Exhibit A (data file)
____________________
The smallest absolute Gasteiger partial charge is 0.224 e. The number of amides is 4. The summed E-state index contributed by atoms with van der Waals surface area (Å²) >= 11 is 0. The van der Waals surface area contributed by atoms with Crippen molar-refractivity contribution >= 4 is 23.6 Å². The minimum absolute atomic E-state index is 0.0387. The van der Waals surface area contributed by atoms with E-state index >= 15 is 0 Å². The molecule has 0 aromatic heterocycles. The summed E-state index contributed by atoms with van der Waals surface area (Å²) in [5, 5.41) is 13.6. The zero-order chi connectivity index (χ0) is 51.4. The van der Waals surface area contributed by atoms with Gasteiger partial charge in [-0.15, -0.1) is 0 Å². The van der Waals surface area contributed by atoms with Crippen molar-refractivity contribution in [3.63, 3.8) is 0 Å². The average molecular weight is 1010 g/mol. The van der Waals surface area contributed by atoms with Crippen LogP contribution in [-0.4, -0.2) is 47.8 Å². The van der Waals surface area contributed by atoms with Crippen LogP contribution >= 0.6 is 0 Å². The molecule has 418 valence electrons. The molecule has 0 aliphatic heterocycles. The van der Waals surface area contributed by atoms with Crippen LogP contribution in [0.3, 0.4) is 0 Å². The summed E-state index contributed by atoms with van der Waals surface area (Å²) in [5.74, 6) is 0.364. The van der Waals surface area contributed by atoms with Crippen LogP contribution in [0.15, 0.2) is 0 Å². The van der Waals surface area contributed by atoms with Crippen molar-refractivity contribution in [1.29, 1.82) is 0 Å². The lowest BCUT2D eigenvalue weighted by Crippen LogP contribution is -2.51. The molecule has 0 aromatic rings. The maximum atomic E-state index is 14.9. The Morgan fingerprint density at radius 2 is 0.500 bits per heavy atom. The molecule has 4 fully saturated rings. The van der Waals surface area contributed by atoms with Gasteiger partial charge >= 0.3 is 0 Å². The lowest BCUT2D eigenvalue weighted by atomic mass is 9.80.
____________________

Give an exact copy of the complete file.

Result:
The smallest absolute Gasteiger partial charge is 0.224 e. The number of amides is 4. The summed E-state index contributed by atoms with van der Waals surface area (Å²) >= 11 is 0. The van der Waals surface area contributed by atoms with Crippen molar-refractivity contribution >= 4 is 23.6 Å². The minimum absolute atomic E-state index is 0.0387. The van der Waals surface area contributed by atoms with E-state index >= 15 is 0 Å². The molecule has 0 aromatic heterocycles. The summed E-state index contributed by atoms with van der Waals surface area (Å²) in [5, 5.41) is 13.6. The zero-order chi connectivity index (χ0) is 51.4. The van der Waals surface area contributed by atoms with Gasteiger partial charge in [-0.15, -0.1) is 0 Å². The van der Waals surface area contributed by atoms with Crippen molar-refractivity contribution in [3.63, 3.8) is 0 Å². The average molecular weight is 1010 g/mol. The van der Waals surface area contributed by atoms with Crippen LogP contribution in [-0.4, -0.2) is 47.8 Å². The van der Waals surface area contributed by atoms with Crippen LogP contribution >= 0.6 is 0 Å². The molecule has 418 valence electrons. The molecule has 0 aliphatic heterocycles. The van der Waals surface area contributed by atoms with Crippen LogP contribution in [0.3, 0.4) is 0 Å². The summed E-state index contributed by atoms with van der Waals surface area (Å²) in [5.74, 6) is 0.364. The van der Waals surface area contributed by atoms with Crippen LogP contribution in [0.15, 0.2) is 0 Å². The van der Waals surface area contributed by atoms with Crippen molar-refractivity contribution in [1.29, 1.82) is 0 Å². The lowest BCUT2D eigenvalue weighted by Crippen LogP contribution is -2.51. The molecule has 0 aromatic rings. The maximum atomic E-state index is 14.9. The Morgan fingerprint density at radius 2 is 0.500 bits per heavy atom. The molecule has 4 fully saturated rings. The van der Waals surface area contributed by atoms with Gasteiger partial charge >= 0.3 is 0 Å². The lowest BCUT2D eigenvalue weighted by atomic mass is 9.80.